Symptomatology and psychopathology of mental health problems after disaster

Edna B. Foa, Dan J. Stein, Alexander C. McFarlane

Research output: Contribution to journalArticlepeer-review

214 Scopus citations

Abstract

A variety of reactions are observed after a major trauma. In the majority of cases these resolve without any long-term consequences. In a significant proportion of individuals, however, recovery may be impaired, leading to long-term pathological disturbances. The most common of these is post-traumatic stress disorder (PTSD), which is characterized by symptoms of reexperiencing the trauma, avoidance and numbing, and hyperarousal. A range of other disorders may also be seen after trauma, and there is considerable overlap between PTSD symptoms and several other psychiatric conditions. Risk factors for PTSD include severe exposure to the trauma, female sex, low socioeconomic status, and a history of psychiatric illness. Although PTSD may resolve in the majority of cases, in some cases risk factors outweigh protective factors, and symptoms may persist for many years. PTSD often coexists with other psychiatric disorders, such as depression, anxiety disorders, and substance abuse, and with physical (somatization) symptoms. There is growing evidence that PTSD does not merely represent a normal response to stress, but rather is mediated by specific neurobiological dysfunctions.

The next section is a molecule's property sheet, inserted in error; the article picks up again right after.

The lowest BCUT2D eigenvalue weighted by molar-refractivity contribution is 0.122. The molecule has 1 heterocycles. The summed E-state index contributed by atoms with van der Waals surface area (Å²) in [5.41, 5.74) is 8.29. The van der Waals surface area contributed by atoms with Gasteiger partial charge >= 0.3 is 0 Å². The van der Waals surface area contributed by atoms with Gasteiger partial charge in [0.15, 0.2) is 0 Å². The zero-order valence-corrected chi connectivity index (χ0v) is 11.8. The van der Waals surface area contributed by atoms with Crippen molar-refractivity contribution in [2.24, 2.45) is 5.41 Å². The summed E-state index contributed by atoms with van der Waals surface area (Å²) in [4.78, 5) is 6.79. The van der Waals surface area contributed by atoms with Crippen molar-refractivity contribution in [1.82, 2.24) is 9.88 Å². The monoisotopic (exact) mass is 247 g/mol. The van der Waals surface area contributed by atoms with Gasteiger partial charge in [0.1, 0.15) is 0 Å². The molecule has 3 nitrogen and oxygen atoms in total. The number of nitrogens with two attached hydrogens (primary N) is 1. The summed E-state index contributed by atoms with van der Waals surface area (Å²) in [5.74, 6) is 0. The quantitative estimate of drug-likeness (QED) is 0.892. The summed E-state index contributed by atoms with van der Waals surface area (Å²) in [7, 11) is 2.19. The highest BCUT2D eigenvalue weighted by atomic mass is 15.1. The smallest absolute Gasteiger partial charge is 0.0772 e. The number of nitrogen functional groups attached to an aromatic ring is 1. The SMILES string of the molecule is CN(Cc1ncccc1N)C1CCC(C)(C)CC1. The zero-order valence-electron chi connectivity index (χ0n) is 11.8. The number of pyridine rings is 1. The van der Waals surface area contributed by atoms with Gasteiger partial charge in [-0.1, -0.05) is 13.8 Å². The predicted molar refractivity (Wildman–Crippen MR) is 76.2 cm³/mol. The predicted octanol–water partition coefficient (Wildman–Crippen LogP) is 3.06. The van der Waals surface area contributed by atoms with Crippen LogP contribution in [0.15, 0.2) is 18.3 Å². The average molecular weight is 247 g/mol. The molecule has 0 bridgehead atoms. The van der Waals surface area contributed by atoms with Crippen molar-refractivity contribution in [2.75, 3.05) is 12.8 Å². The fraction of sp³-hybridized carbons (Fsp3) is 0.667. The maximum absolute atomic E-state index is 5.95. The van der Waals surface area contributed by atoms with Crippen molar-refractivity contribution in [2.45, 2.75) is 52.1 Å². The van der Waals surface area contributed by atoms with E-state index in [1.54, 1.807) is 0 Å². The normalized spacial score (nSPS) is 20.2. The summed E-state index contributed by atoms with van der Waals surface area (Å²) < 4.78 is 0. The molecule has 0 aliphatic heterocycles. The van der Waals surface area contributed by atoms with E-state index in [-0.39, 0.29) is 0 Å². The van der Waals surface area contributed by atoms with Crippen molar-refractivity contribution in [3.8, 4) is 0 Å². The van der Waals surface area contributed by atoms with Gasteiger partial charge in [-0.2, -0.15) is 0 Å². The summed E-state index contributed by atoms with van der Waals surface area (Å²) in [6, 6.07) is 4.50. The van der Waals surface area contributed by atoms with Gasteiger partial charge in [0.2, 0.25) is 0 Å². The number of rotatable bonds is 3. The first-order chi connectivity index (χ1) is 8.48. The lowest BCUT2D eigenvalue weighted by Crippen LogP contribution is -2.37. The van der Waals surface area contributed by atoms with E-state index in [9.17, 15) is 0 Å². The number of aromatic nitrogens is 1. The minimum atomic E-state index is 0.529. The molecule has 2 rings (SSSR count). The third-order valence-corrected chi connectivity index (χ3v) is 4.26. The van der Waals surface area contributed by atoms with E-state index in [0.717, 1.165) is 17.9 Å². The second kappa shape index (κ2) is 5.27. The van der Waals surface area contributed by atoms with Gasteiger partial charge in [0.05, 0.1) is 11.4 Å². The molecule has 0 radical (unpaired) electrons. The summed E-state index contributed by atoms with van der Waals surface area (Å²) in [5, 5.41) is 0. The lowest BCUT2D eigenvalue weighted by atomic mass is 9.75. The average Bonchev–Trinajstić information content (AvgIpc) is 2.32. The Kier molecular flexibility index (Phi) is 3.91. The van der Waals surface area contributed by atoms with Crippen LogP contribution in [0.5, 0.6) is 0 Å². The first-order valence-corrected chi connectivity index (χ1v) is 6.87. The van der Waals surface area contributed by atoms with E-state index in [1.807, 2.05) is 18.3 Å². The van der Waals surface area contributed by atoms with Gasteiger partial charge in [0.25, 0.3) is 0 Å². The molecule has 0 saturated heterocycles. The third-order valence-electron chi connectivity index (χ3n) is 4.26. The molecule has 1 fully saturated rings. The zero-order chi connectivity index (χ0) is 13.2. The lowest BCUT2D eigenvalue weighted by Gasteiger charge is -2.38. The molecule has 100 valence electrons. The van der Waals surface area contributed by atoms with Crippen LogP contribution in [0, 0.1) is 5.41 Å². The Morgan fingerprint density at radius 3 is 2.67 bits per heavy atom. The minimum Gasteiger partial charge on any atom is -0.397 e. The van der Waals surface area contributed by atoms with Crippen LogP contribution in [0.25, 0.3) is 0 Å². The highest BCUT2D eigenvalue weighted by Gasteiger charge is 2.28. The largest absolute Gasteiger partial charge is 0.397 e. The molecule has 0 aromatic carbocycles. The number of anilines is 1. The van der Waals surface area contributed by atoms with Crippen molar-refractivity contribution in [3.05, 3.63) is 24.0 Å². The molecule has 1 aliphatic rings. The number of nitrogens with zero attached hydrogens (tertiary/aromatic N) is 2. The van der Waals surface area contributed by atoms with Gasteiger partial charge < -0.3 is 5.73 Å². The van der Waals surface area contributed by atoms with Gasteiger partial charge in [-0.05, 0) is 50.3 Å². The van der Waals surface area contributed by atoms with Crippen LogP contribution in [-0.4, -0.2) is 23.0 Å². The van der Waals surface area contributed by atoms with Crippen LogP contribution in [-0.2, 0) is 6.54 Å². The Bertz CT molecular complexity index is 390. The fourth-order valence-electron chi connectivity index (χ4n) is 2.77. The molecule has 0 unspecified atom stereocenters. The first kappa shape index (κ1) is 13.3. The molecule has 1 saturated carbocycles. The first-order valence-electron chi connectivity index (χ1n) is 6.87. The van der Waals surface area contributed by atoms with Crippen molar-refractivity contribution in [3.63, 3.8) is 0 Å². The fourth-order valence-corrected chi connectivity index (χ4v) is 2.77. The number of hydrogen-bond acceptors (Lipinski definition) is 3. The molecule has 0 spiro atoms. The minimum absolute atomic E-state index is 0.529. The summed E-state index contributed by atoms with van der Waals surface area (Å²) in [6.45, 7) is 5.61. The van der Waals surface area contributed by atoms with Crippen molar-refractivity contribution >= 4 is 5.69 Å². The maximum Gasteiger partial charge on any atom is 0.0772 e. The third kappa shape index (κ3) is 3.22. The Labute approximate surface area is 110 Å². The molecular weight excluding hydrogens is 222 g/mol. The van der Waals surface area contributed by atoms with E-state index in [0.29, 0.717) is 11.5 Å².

Original languageEnglish
Pages (from-to)15-25
Number of pages11
JournalJournal of Clinical Psychiatry
Volume67
Issue numberSUPPL. 2
StatePublished - 2006
Externally publishedYes

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